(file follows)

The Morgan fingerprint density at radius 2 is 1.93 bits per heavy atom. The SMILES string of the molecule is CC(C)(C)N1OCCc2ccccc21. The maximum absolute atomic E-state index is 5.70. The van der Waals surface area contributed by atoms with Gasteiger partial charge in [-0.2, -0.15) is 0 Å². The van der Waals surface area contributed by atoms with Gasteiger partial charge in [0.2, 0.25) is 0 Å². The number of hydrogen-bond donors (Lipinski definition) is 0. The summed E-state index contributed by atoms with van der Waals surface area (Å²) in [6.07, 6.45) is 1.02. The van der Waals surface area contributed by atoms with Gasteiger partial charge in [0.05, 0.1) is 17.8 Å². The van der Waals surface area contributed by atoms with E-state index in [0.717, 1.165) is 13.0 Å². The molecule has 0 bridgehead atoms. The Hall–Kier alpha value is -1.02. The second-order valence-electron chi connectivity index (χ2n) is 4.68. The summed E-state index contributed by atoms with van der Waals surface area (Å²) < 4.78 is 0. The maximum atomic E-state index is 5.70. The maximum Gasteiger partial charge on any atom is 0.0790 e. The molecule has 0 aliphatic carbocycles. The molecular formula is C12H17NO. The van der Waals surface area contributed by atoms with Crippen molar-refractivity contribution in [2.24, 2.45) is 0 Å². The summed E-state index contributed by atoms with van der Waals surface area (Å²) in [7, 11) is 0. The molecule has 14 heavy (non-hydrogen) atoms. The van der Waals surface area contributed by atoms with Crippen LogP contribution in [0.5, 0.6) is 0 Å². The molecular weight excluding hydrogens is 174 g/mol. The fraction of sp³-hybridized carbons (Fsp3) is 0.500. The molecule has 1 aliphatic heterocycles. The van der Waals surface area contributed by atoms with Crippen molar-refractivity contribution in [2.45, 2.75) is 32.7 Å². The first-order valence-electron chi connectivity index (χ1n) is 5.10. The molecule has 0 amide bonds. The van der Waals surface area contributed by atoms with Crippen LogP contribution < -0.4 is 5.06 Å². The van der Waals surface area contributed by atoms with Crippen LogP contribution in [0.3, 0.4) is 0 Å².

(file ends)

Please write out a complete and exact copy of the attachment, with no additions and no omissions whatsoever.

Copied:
The Morgan fingerprint density at radius 2 is 1.93 bits per heavy atom. The SMILES string of the molecule is CC(C)(C)N1OCCc2ccccc21. The maximum absolute atomic E-state index is 5.70. The van der Waals surface area contributed by atoms with Gasteiger partial charge in [-0.2, -0.15) is 0 Å². The van der Waals surface area contributed by atoms with Gasteiger partial charge in [0.2, 0.25) is 0 Å². The number of hydrogen-bond donors (Lipinski definition) is 0. The summed E-state index contributed by atoms with van der Waals surface area (Å²) in [6.07, 6.45) is 1.02. The van der Waals surface area contributed by atoms with Gasteiger partial charge in [0.05, 0.1) is 17.8 Å². The van der Waals surface area contributed by atoms with E-state index in [0.717, 1.165) is 13.0 Å². The molecule has 0 bridgehead atoms. The Hall–Kier alpha value is -1.02. The second-order valence-electron chi connectivity index (χ2n) is 4.68. The summed E-state index contributed by atoms with van der Waals surface area (Å²) < 4.78 is 0. The maximum atomic E-state index is 5.70. The maximum Gasteiger partial charge on any atom is 0.0790 e. The molecule has 0 aliphatic carbocycles. The molecular formula is C12H17NO. The van der Waals surface area contributed by atoms with Crippen molar-refractivity contribution in [2.24, 2.45) is 0 Å². The summed E-state index contributed by atoms with van der Waals surface area (Å²) in [7, 11) is 0. The molecule has 14 heavy (non-hydrogen) atoms. The van der Waals surface area contributed by atoms with Crippen LogP contribution in [0.5, 0.6) is 0 Å². The molecular weight excluding hydrogens is 174 g/mol. The fraction of sp³-hybridized carbons (Fsp3) is 0.500. The molecule has 1 aliphatic heterocycles. The van der Waals surface area contributed by atoms with Crippen molar-refractivity contribution in [2.45, 2.75) is 32.7 Å². The first-order valence-electron chi connectivity index (χ1n) is 5.10. The molecule has 0 amide bonds. The van der Waals surface area contributed by atoms with Crippen LogP contribution < -0.4 is 5.06 Å². The van der Waals surface area contributed by atoms with Crippen LogP contribution in [0.3, 0.4) is 0 Å².